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Hays police offer safety tips for incoming FHSU students

8/10/2014

By MIKE CORN

By MIKE CORN

mcorn@dailynews.net

Don Scheibler and Brian Dawson can offer suggestions all day long concerning the various ways incoming Fort Hays State University students can take steps to remain safe.

But they also realize the students must assume some of the responsibility themselves and take precautions.

"Be responsible for yourself," said Hays Police Chief Scheibler.

Assistant Police Chief Dawson offers another reminder: Don't drink so much you're no longer able to take advantage of Scheibler's advice.

Both Dawson and Scheibler recognize college is a unique time, when many students going away for school actually are on their own for the first time.

There's also something of a culture shock for incoming students from small towns where cars and homes were never locked, and they now must be.

"They should have fun," Dawson said of students. "College should be a learning experience. But they should take care of themselves.

"People feel safe in our community. But you still have to be cautious."

"Overall, we live in a safe community," Scheibler agreed. "But you always have to be aware of your surroundings and don't put yourself in a bad situation."

Hays has its share of crime, but some of the more serious cases are inextricably linked to consumption -- in many instances -- the overconsumption of alcohol.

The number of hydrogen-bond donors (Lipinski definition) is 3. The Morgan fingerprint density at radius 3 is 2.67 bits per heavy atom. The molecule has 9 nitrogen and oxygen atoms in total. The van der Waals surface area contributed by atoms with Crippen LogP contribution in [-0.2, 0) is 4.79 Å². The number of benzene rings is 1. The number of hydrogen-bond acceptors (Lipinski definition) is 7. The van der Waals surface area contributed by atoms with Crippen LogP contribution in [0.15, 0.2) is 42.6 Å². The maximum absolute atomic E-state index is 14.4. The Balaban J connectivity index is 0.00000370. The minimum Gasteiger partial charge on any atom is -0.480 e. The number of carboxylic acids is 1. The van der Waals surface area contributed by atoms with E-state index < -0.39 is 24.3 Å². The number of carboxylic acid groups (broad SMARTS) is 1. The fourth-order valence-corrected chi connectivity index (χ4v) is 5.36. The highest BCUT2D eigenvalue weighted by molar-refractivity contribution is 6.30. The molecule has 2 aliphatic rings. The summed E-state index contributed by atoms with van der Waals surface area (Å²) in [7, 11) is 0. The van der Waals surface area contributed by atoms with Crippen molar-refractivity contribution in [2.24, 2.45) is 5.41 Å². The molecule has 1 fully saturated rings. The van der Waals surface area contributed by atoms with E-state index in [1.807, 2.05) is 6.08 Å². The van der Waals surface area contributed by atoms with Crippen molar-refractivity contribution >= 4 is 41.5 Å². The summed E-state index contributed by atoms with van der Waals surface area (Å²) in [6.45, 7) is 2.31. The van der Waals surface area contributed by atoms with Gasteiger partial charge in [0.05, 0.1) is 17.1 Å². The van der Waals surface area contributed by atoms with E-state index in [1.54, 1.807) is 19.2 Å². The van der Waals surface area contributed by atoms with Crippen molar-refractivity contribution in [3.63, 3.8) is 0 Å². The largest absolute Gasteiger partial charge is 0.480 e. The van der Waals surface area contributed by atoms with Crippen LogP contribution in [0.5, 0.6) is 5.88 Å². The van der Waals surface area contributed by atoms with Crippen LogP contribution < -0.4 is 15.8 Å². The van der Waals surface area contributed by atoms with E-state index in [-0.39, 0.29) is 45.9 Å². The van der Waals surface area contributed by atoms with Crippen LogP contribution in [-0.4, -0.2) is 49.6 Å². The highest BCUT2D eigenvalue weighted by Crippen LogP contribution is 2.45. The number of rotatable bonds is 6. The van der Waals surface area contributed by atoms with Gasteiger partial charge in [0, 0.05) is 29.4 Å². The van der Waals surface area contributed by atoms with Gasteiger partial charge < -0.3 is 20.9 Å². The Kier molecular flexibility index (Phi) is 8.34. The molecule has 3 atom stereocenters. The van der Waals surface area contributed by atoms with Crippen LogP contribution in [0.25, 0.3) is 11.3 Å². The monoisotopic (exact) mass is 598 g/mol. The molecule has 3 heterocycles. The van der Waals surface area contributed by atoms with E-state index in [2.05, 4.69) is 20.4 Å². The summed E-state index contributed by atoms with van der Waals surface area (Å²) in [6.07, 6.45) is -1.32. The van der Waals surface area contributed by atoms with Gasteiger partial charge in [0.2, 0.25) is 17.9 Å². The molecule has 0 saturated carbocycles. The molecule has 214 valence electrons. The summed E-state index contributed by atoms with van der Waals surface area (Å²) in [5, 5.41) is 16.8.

"It comes back to not being a victim," Scheibler said.

He said the overwhelming number of sexual assaults in Hays are incidental to alcohol consumption.

"It's not a dangerous community, but it can be a dangerous place," Scheibler said.

Taking steps to be safe can include something as simple as using the time-honored buddy system when going out for a night.

"If you go somewhere, go with a buddy," Scheibler said. "When they're leaving, you leave."

Carrying a phone is always a good idea, Dawson said, so long as it doesn't make a person unaware of their surroundings.

"Make sure you lock your doors, lock your car," he said.

And there's the Safe Ride program, which operates from 10 p.m. to 3 a.m. Wednesday through Saturday.

Now, there's also a taxi service for people who don't want to wait for the free Safe Ride bus.

Either one likely is a preferred alternative to being arrested for driving under the influence.

"The reality of it is, in this town, there's a good chance you're going to be arrested," Scheibler said of people who decide to drink and drive.

Last year, he said, there were 410 DUI arrests in Ellis County.

"Drug arrests are up," he said. "DUI arrests are up."

Even conducting social gatherings carries a bit of responsibility.

"If anybody does have a social gathering, be respectful of your neighbors," Dawson said.

"Clean up after yourself," Scheibler said.

But there's now an option allowing the opportunity to register a party, a relatively simple single-page form available from the police department.

"We just started it at the end of last year," he said.

If there's a noise complaint about a registered party, there's a 15-minute grace period to break up the party after being notified.

That could save a $500 fine.